“I should remember this.”
The thought strikes me every day as Peeper does something funny or sweet or ridiculous, yet I don’t keep a baby book and I haven’t updated my Peeper journal for months. I’m afraid all the tiny moments will slip into oblivion while I mark only the big ones.
Here, then, are a few glimpses into our everyday lives. These won’t make the front page headlines, but I think they’re worth recording.
Friends with Freddy. Our downstairs neighbors decorated for Halloween, draping the bear statues with fake spiderwebs and hanging spooky critters. They also put up a lifesize paper cutout of a Freddy Krueger lookalike, which bares its sharp teeth at us as we walk toward our door.
Whenever we walk past, Peeper says “Hi!” to Freddy in her cheeriest voice.
“You’ll know to worry if she starts saying ‘hi’ to her closet,” my brother said.
Pumped up at the park. Yesterday Peeper was a beast on the playground. She was struggling to get up the first big step on the play structure but didn’t ask for help (“hep!”), so I didn’t intervene. She kicked her leg up to shoulder height and somehow pulled herself onto the step.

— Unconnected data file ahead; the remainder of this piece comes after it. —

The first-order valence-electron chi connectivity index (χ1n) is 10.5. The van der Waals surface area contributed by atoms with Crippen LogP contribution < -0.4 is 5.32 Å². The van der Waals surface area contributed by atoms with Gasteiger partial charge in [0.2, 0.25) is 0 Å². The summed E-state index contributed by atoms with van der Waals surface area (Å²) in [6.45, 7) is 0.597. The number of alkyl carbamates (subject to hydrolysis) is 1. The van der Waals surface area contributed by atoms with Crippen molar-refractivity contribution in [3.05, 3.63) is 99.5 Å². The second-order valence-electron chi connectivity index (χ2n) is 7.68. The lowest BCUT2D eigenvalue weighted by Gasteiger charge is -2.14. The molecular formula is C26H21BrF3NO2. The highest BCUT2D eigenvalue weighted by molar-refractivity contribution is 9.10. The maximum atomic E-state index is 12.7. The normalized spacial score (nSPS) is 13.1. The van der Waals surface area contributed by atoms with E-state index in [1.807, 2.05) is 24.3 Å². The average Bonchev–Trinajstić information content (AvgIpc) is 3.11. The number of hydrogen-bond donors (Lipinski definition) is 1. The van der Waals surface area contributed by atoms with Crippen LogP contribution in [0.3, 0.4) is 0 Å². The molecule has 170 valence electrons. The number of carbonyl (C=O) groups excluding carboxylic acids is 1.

She was too busy moving on to the next one to celebrate or even recognize her accomplishment.
She climbed up and down the rest of our time there but by the end, she was clearly getting tired. Instead of giving up, though, she’d grunt and yell with the effort of dragging her little body onto the first step. She reminded me of a bodybuilder or Maria Sharipova. Peeper’s a beast!
Toddler irony. Peeper recently discovered my underwear drawer. She opens my nightstand, drapes my bras around her neck and tosses my undies over her shoulder.
I figured that since she was happy and occupied, I’d change her diaper while she played there. When I came back with a clean dipes, I realized she had pooped—on my lingerie.
Well, I guess that’s kind of what it’s for.
The kicker: She’s done this twice in the last week. That’ll teach me.
Family plans. Verizon and AT&T got nothin’ on Annie’s. Peeper has been using anything and everything—a box of mac n’ cheese, a cup of crayons, the remote control, a package of oatmeal—to call her grandma.
“Nana, Nana,” she says while cradling the object near her ear.
We’ll see if messaging and data rates apply.
How did you record your kids’ everyday antics?